Advancing integrated water resources management

Integrated Water Resources Management (IWRM) is a process that promotes the coordinated development and management of water, land and related resources in order to maximize economic and social welfare in an equitable manner without compromising the sustainability of vital ecosystems.

IWRM is a cross-sectoral policy approach designed to replace the traditional, fragmented sectoral approach to water resources and management that has led to poor services and unsustainable resource use. Integrated Water Resources Management is based on the understanding that water resources are an integral component of the ecosystem, a natural resource, and a social and economic good.

The basis of IWRM is that the many different uses of finite water resources are interdependent. High irrigation demands and polluted drainage flows from agriculture, for example, mean less freshwater for drinking or industrial use; contaminated municipal and industrial wastewater pollutes rivers and threatens ecosystems; if water has to be left in a river to protect fisheries and ecosystems (environmental flows), less can be diverted to grow crops. There are plenty of other examples of the basic theme that unregulated use of scarce water resources is wasteful and inherently unsustainable.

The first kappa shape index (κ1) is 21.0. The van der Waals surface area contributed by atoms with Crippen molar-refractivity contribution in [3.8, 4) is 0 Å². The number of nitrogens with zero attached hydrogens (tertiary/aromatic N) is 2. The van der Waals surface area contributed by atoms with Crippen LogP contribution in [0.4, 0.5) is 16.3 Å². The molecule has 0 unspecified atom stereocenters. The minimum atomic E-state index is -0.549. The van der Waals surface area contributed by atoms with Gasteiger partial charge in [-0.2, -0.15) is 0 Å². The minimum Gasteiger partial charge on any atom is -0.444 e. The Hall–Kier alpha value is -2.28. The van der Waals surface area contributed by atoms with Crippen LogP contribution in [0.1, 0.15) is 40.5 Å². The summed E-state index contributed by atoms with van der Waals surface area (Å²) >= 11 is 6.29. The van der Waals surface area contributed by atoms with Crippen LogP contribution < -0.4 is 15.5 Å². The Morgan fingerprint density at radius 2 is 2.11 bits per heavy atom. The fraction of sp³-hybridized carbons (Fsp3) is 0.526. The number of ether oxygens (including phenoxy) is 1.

Implementing Integrated Water Resources Management thereby helps to protect the world’s environment, foster economic growth and sustainable agricultural development, promote democratic participation in governance, and improve human health. Worldwide, water policy and management are beginning to reflect the fundamentally interconnected nature of hydrological resources, and IWRM is emerging as an accepted alternative to the sector-by-sector, top-down management style that has dominated in the past.


What we do

UN Environment has led global efforts through UN-Water for countries to report on the status of implementation of IWRM and water efficiency plans, agreed at the World Summit on Sustainable Development (WSSD) in Johannesburg in 2002, through the Johannesburg Plan of Implementation (JPoI).

UN Environment is the global custodian of SDG target 6.5.1 on Integrated Water Resources Management, supporting countries to develop and implement national IWRM processes.

The UNEP-DHI Partnership – Centre on Water and Environmentconducts extensive work on IWRM worldwide, including the management of the IWRM Data Portal, which offers a comprehensive collection of national implementation progress data drawn from global country progress surveys.


For more information, click here to access the UN-Water IWRM global status report.